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Monday, January 6

Ukraine Minimum Wage Tops Russia’s....Oil Worries: Iran War Jitters Cause Price Spike, Russia Cuts Off Belarus...Farm Land Bill Limits Ownership to 10,000 Hectares...Grain Exports up 34%...Container Handling Jumps 18%...Plastic Bag Ban Starts in 2 Years
James Brooke
by James Brooke
UBN Morning News is reported and written by James Brooke, a former New York Times foreign correspondent and Bloomberg Moscow Bureau Chief

For the first time since Independence, Ukraine’s minimum wage has risen higher in dollar terms than the legal minimums of Russia and Belarus. Boosted by Ukraine’s strengthened currency, the nation’s new monthly minimum wage of 4,723 is the equivalent of $199.59. By contrast, Russia’s minimum of 12,130 rubles is worth $195.35. Belarus’ minimum of 375 Belarussian rubles is worth $177.77.

During 2019, the hryvnia appreciated 14% against the dollar. At the same time, Ukraine’s wage increased by 10% in real terms last year as employers sought to compete with Polish salaries. According to the IMF, Russia’s 2018 per capita income of $29,267 was three times Ukraine’s $9,283, as measured for purchasing power parity.

Distorting Ukraine’s per capita income, about one-third of Ukraine’s GDP is off the books. Distorting Russia’s per capita income is the highly uneven income distribution due to a resource-rich economy.  According to the Gini Index measure of household income inequality, Russia has a Third World ranking of 41.2. Ukraine has a Scandinavian level of 25.5.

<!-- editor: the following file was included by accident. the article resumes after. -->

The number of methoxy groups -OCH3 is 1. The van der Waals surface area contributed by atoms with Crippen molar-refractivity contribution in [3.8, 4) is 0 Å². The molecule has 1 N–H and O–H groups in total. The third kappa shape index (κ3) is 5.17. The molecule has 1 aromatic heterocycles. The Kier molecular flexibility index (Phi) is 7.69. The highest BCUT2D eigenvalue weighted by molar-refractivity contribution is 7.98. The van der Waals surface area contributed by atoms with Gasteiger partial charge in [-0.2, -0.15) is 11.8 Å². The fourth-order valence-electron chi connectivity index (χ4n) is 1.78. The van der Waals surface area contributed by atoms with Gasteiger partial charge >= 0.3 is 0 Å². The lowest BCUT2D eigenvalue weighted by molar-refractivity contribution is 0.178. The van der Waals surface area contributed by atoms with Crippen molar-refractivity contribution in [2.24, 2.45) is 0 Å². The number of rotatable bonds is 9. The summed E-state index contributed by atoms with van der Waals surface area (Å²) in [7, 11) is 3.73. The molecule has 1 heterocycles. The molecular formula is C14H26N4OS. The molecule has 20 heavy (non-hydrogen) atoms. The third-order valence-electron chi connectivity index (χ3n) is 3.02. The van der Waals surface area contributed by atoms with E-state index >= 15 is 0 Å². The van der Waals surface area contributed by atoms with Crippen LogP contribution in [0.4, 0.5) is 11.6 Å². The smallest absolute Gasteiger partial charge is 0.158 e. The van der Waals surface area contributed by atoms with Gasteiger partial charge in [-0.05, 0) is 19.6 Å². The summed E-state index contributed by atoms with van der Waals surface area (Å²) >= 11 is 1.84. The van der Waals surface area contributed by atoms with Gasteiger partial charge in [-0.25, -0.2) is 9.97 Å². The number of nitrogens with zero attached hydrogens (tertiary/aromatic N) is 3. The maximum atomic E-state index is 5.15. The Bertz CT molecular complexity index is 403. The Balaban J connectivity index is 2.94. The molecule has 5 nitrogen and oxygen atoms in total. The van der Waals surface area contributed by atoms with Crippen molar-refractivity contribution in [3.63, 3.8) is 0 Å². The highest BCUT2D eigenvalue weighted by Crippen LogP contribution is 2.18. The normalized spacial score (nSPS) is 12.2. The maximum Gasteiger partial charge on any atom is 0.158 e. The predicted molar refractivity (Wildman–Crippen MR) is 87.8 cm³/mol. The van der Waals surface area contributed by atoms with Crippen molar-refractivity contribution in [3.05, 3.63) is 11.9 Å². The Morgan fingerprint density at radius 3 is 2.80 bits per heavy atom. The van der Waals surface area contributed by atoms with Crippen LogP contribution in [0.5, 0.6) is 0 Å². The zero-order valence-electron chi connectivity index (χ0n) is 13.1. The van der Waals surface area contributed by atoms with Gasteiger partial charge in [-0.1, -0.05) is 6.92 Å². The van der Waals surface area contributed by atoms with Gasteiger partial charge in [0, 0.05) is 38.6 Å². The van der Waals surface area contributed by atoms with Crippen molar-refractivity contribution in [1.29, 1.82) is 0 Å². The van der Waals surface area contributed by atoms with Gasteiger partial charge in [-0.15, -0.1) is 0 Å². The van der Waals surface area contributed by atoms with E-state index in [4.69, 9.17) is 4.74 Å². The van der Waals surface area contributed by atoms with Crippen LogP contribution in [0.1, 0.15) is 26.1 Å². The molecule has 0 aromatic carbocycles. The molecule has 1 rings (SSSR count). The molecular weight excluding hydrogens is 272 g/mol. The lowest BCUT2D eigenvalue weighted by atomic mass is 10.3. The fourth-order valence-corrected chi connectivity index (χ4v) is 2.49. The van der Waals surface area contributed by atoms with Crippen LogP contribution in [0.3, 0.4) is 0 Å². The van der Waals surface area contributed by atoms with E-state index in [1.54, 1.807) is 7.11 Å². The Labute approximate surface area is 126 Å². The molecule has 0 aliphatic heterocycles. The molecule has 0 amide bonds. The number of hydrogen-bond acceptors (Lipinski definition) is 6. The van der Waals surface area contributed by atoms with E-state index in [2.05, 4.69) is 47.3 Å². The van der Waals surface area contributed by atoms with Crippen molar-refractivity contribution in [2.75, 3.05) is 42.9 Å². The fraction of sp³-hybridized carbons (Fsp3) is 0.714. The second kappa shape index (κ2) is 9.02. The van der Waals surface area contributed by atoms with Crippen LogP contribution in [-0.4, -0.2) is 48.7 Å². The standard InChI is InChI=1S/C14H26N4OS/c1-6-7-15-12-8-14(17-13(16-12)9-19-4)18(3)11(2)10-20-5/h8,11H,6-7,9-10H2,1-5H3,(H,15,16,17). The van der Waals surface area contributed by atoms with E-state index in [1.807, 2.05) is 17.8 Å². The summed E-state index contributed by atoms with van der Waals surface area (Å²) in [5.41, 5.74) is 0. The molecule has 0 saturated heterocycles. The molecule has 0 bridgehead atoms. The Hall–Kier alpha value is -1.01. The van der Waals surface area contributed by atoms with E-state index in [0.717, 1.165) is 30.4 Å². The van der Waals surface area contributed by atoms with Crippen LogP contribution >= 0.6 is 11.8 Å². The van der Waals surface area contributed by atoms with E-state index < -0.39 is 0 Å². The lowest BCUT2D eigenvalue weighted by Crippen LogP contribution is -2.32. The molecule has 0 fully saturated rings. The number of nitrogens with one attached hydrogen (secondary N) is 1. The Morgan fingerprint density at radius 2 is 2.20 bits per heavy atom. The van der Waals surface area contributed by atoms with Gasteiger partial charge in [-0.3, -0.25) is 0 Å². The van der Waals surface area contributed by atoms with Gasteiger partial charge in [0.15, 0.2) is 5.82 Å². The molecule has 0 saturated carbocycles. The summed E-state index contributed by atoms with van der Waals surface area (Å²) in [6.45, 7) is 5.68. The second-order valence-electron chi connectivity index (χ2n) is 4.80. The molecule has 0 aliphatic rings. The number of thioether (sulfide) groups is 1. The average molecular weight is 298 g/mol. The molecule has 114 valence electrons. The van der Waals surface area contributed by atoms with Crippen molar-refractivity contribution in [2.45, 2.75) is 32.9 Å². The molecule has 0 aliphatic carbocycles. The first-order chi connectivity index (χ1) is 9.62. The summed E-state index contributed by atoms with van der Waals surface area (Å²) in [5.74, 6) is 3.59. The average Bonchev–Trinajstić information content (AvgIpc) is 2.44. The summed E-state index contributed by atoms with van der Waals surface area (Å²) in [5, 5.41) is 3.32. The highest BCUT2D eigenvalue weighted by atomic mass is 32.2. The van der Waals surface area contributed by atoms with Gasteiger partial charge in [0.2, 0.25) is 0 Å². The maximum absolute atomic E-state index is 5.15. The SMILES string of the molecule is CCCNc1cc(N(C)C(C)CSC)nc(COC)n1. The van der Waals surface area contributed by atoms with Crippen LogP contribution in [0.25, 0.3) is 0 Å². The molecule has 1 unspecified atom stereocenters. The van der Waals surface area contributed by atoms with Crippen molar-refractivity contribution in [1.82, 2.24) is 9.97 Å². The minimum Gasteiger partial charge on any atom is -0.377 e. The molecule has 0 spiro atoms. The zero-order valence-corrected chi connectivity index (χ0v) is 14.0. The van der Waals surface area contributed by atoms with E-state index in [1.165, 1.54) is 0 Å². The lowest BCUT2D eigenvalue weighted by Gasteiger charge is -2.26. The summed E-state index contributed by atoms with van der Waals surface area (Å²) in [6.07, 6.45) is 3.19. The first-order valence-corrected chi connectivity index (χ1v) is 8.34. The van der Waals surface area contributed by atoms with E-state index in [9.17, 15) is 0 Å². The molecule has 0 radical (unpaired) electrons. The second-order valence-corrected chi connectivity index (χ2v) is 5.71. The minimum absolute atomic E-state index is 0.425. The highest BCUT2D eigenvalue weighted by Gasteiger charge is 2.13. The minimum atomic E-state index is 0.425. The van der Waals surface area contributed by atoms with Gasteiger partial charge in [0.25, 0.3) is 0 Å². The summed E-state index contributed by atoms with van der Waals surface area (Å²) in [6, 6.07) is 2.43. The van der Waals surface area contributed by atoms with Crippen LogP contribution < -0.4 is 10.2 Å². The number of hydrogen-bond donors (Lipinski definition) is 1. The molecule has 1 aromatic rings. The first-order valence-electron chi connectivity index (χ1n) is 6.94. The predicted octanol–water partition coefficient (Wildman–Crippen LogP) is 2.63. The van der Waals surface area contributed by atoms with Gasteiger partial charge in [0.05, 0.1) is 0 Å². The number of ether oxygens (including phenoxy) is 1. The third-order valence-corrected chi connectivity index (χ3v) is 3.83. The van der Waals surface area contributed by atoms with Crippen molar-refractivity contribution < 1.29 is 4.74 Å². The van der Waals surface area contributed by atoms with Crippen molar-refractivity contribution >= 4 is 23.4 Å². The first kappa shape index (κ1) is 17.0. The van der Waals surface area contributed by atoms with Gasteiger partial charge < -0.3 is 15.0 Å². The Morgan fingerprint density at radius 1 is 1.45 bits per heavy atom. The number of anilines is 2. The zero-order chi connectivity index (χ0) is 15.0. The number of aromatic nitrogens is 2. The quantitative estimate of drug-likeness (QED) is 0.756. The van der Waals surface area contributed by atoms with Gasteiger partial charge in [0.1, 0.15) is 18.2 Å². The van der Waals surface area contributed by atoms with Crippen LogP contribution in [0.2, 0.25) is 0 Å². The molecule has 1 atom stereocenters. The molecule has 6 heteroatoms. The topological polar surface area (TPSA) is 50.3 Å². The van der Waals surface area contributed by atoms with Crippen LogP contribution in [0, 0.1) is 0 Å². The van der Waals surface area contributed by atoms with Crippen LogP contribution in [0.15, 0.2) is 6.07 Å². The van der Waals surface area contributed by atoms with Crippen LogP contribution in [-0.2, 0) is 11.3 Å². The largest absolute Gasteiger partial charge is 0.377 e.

Friday’s 3.6% spike in Brent oil prices on Friday, to $68.70 a barrel, “negatively affects the economy of Ukraine,” Economy Minister Timofei Milovanov writes on Facebook. World markets reacted to the news of the killing of an Iranian general Kassem Suleimani by a US drone attack. With the US Navy protecting oil shipments through the Strait of Hormuz, Iran and its ally Hezbollah have vowed retaliation against the US military in the region.

    Starting January 1, Belarus suspended the export of all oil products in the face of cut off oil imports from Russia. Belneftekhim said Friday exports were stopped in order to meet domestic demand. Belarus’ two oil refineries, Natan and Mazyr, are working off existing stocks. As Russia pressures Belarus to forge a tighter political union, Russia did not renew oil supply contracts. Last year, Russia supplied Belarus with 17.6 million tons, largely at below-market prices. In the days before the cutoff, Belarus President Lukashenko said he would look for alternative supplies, notably American or Saudi oil shipped by pipeline from Gdansk, Poland.

    Russia’s cutoff “will not affect the situation in Ukraine in the near future,” Taras Kachka, Ukraine’s deputy economy minister, told Interfax-Ukraine on Friday. “We are constantly monitoring the situation and are working on a general plan of action to eliminate any negative impact.” Andriy Gerus, chairman of the Rada Energy Committee, told Interfax that Ukraine will replace gasoline imports from Belarus with imports from the EU and crude through the Black Sea ports. Ukraine’s sole working refinery, in Kremenchuk, can increase more gasoline and diesel to meet domestic demand.

    The near-final draft of the farmland market bill is to be considered by the Rada on Jan. 14 for the second reading.  After a series of committee meetings over the holidays, the current consensus version does not allow foreigners to own farmland. Ukrainian citizens and companies are limited to ownership of 10,000 hectares.